Friday, September 5, 2014

My Fun Evolution Trip Part Seven: What is Devil’s Tower?

Announcement: I am starting to post YouTube videos from my summer evolution trip. I just posted the first one, “Darwin falls off a cliff,” about the adventure of science! I will be posting other videos, including ones about Devil’s Tower and about my six earlier blog entries, in upcoming weeks. My thanks to videographer Sonya Ross.

Now, about Devil’s Tower.

Devil’s Tower, in southeastern Wyoming, formed from a massive volcanic intrusion through sedimentary layers. In subsequent millions of years, the sediments eroded away, leaving the hard igneous rock. The crystalline structure of the material produced lava tubes that were roughly square in cross section.




It would seem that no other explanation is possible. Creationists such as the folks at Answers in Genesis give a very vague explanation that does not account for the details. They basically say that all kinds of squishy, explosive, and creepy things were happening as the Flood waters receded, so you shouldn’t be surprised at anything that you might see of a geological nature. And of course God could have always done a miracle, even without mentioning it in the Bible.

But creationists are not the only ones who have alternative explanations for how Devil’s Tower formed. There are also Native American legends about how it formed. Here is one. Seven sisters and a brother were out in the woods, and the brother turned into a bear and chased the sisters. The sisters found a massive tree that spoke to them and invited them to take refuge in its branches. The bear climbed after them, creating the vertical scratch marks in the massive trunk. I guess the bear wandered off somewhere, but what happened to the seven sisters? They became the Big Dipper.

This reminds me of a story from a California native tribe. There were seven husbands and seven wives. The wives were out digging wild onions, and ate them. The husbands hated the smell on their wives’ breath and drove them from the village. The wives found a rope hanging from the sky and climbed up. They became the Little Dipper. The husbands got lonely and went out looking for the wives. They found another rope hanging from the sky, climbed it, and became the Big Dipper. Ever since then, the Big Dipper has been chasing the Little Dipper around the North Star.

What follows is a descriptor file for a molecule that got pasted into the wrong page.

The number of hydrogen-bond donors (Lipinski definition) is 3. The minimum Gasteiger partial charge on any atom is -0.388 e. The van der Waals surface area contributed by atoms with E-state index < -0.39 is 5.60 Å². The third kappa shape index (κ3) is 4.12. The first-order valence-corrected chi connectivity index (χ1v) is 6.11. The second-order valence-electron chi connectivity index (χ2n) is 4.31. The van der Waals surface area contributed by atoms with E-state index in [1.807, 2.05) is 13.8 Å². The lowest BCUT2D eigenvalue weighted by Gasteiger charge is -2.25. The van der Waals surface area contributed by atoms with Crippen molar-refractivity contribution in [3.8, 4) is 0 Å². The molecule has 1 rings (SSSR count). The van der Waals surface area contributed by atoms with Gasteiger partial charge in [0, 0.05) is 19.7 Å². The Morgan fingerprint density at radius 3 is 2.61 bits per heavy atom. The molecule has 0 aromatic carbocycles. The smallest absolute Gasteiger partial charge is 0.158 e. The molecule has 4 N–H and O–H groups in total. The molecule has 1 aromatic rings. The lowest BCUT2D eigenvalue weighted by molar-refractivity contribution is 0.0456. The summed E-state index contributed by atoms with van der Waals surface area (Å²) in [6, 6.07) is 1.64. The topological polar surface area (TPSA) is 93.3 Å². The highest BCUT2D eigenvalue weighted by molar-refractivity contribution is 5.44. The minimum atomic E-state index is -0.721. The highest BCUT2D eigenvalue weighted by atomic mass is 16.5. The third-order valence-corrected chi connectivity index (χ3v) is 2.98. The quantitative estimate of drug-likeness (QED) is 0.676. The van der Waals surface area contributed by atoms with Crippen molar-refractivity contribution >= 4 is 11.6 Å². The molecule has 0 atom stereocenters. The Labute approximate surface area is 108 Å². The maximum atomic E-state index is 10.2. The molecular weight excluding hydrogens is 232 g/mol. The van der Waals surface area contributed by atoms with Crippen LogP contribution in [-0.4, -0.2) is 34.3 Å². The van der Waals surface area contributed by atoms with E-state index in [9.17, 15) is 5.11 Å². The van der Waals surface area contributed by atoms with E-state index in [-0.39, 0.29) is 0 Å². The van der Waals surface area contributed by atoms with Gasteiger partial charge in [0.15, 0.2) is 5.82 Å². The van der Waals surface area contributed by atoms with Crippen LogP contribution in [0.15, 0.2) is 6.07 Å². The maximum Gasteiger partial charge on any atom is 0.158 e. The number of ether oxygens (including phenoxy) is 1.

Did the native tribes actually believe any of these stories? Maybe they were just stories for children. There remains today a vibrant and humorous Native American storytelling tradition. Or maybe they actually believed them. Or maybe they started out as stories but became religious beliefs. I don’t know. But I do know that native tribes did not burn each other at the stake for the heresy of not believing one of these stories. They would burn each other at the stake for other reasons, but not for religion. (My sixth great grandmother Nanyehi, or Nancy Ward, rescued a white woman from being burned at the stake by her fellow Cherokees.)

Fictional and religious stories serve a purpose: they enhance tribal and community identity. Whether they actually “literally” happened is largely irrelevant. Scientific stories also serve this function. Scientific meetings, such as the Botanical Society of America meeting toward which I was heading, are a great time of friendship. But in addition, scientific stories are designed to be “literally” true. Creationists are religious people who are not satisfied with the community-identity function of stories, and will stop at no stretch of the imagination to try to make their stories sound like science—and will then send you to hell for not believing them “literally.”

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